Small-scale mining yields only 1,984 lb of gold per year compared to industrial mining’s 30 metric tons, according to a 2012 report by the Extractive Industries Transparency Initiative (EITI), which eyes deals in oil, gas and mining. The real amount carved out by artisanal miners could be as high as 20 metric tons each year, said Kevin Telmer, executive director of the Artisanal Gold Council (AGM), a Canadian NGO that works with small-scale miners.

Artisanal gold mining employs an estimated 200,000 people directly in Burkina Faso, said Luigi Arnaldi, an expert on artisanal mining. Up to five times as many work in associated services, Mr. Telmer added. Highly mechanized industrial mines cannot match this employment potential.

But too many of these laborers are working for a pittance in dangerously frail shafts without protective equipment while exposed to toxic chemicals. Too many are children. The government should fix this by eradicating child labor and ensuring mineworker safety. It should also protect the environment and ensure workers and local and national authorities get a greater share of the profits.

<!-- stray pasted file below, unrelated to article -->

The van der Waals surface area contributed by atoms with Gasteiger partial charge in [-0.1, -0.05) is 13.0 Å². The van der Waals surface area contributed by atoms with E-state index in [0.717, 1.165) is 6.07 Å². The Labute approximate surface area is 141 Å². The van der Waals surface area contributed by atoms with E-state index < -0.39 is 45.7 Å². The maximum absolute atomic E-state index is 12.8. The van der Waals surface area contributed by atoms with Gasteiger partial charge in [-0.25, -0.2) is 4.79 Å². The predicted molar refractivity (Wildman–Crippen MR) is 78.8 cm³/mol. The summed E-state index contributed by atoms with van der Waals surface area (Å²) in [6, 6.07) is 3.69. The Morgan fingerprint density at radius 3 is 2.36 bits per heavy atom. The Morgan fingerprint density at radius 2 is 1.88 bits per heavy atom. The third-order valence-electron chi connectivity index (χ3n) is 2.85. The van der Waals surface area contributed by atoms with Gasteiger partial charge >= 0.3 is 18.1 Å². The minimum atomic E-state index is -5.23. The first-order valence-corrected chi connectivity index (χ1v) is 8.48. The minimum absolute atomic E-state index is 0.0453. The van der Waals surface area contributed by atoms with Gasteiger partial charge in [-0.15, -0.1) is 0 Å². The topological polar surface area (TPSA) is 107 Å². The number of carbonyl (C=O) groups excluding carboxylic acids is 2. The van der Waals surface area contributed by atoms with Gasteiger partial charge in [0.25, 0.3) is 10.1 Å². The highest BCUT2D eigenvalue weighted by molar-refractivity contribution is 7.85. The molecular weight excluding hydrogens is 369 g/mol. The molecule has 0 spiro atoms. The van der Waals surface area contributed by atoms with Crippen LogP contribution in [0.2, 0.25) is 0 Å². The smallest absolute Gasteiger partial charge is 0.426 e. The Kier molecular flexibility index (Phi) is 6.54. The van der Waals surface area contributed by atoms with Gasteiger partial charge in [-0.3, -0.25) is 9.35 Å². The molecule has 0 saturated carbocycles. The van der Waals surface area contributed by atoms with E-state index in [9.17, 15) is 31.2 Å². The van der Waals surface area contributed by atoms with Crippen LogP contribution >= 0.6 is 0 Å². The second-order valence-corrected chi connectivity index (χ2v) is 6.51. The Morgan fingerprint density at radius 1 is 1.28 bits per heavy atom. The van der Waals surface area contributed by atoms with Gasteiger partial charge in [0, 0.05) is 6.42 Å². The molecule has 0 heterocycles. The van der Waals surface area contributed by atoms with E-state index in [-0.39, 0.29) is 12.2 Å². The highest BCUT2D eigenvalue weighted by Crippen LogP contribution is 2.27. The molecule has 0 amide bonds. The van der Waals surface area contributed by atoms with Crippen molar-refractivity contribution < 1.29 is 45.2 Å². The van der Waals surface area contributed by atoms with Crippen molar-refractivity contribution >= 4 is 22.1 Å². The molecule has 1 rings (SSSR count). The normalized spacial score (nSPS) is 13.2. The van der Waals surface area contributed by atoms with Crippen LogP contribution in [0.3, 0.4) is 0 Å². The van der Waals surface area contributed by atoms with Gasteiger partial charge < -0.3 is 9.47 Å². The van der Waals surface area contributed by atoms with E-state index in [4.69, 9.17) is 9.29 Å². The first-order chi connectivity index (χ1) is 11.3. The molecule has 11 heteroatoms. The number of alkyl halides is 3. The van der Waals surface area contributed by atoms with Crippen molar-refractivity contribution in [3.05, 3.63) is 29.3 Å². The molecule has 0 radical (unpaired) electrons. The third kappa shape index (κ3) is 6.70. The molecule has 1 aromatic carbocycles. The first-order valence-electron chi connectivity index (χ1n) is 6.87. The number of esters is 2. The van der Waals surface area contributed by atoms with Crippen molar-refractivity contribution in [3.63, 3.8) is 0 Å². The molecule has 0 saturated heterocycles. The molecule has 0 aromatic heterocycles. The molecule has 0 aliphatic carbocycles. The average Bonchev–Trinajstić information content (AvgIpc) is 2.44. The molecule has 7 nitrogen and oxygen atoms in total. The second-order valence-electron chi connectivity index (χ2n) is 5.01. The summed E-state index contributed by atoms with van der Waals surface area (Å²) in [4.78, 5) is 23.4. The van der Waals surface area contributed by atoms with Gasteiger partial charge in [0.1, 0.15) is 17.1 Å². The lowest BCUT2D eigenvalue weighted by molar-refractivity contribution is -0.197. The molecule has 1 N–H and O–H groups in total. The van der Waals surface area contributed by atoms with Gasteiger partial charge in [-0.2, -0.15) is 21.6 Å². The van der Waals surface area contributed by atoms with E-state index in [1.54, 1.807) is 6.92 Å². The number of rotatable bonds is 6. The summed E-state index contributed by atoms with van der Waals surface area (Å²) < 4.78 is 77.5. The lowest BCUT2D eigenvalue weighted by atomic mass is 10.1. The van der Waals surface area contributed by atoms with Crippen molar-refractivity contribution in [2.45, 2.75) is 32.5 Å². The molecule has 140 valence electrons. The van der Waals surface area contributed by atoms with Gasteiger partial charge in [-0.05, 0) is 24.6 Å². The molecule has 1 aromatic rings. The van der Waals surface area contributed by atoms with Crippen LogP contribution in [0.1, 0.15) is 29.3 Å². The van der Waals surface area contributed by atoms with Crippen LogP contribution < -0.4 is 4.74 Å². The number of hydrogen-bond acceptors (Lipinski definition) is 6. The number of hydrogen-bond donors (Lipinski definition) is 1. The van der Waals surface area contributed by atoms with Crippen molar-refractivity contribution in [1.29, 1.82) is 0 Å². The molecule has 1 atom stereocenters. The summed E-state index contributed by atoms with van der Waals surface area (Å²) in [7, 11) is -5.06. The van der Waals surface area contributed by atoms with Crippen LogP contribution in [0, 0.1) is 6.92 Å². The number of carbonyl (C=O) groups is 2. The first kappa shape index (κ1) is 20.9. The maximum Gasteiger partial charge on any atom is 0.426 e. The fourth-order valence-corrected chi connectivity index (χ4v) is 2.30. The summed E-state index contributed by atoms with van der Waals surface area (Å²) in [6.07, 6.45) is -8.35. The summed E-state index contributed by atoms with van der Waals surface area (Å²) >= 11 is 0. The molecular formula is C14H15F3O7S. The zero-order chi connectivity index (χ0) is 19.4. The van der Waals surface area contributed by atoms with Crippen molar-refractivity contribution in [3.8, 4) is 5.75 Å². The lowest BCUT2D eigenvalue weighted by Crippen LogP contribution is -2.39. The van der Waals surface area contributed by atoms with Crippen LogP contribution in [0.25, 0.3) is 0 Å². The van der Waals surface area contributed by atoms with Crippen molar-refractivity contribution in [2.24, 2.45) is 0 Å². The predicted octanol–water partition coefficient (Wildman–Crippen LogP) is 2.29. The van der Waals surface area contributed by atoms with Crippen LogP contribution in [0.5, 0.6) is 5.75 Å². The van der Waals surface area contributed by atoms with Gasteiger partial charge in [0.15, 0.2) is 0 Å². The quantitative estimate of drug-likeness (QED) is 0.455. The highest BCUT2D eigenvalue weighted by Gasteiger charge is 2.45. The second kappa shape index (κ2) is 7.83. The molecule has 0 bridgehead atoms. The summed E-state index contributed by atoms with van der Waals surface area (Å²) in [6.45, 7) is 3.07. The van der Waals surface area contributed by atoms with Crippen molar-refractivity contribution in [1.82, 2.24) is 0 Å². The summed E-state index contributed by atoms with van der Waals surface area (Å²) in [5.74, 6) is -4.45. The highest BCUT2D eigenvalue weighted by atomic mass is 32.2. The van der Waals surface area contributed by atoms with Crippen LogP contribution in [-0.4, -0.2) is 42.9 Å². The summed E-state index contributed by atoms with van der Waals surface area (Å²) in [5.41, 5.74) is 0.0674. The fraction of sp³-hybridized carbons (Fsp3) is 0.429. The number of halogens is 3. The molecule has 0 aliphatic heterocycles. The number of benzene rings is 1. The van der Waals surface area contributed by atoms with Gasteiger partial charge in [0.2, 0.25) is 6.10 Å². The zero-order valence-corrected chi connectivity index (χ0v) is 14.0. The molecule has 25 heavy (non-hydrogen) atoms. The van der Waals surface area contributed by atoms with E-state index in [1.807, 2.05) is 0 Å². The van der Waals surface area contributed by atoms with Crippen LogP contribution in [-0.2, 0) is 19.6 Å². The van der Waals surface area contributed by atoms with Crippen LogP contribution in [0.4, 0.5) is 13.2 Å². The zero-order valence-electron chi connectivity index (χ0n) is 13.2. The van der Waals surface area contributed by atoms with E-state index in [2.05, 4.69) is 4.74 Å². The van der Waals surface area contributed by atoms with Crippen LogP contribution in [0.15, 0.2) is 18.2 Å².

“It is entirely possible to flip the artisanal mining sector over into the formal sector,” Mr. Telmer said AGM’s two pilot projects in Burkina Faso focus on safety and increasing the income of miners. They have deployed gravimetric systems to medium sized mines that eliminate the use of toxic chemicals like mercury while also reducing dust.

These “only slightly more sophisticated techniques” also increase the recovery rate by up to 30 percent, Mr. Telmer claims. Miners can recover this initial investment of about $80,000 in about six months, and then raise their income substantially, Mr. Telmer said.

While mining communities in Burkina Faso are very cooperative in trying to curb child labor, other issues will be harder to tackle. Smuggling and tax evasion could be costing the government about $230 million per year, if the 20 metric tons a year extracted by artisanal mines were taxed at the same rate as industrial mines. This is about 15 percent of Burkina Faso’s 2012 budget of $1.6 billion. These funds could be used to improve worker safety and make mines more productive. The gold trade could provide tremendous benefits to workers and government coffers alike, given the necessary capital and political will.



Peter Dörrie is a freelance journalist focusing on resource politics and security. His work has appeared in War is Boring, an online publication, World Politics Review, Welt-Sichten, a German monthly, and Neues Deutschland, a German daily. 

[Photo courtesy of Peter Dörrie]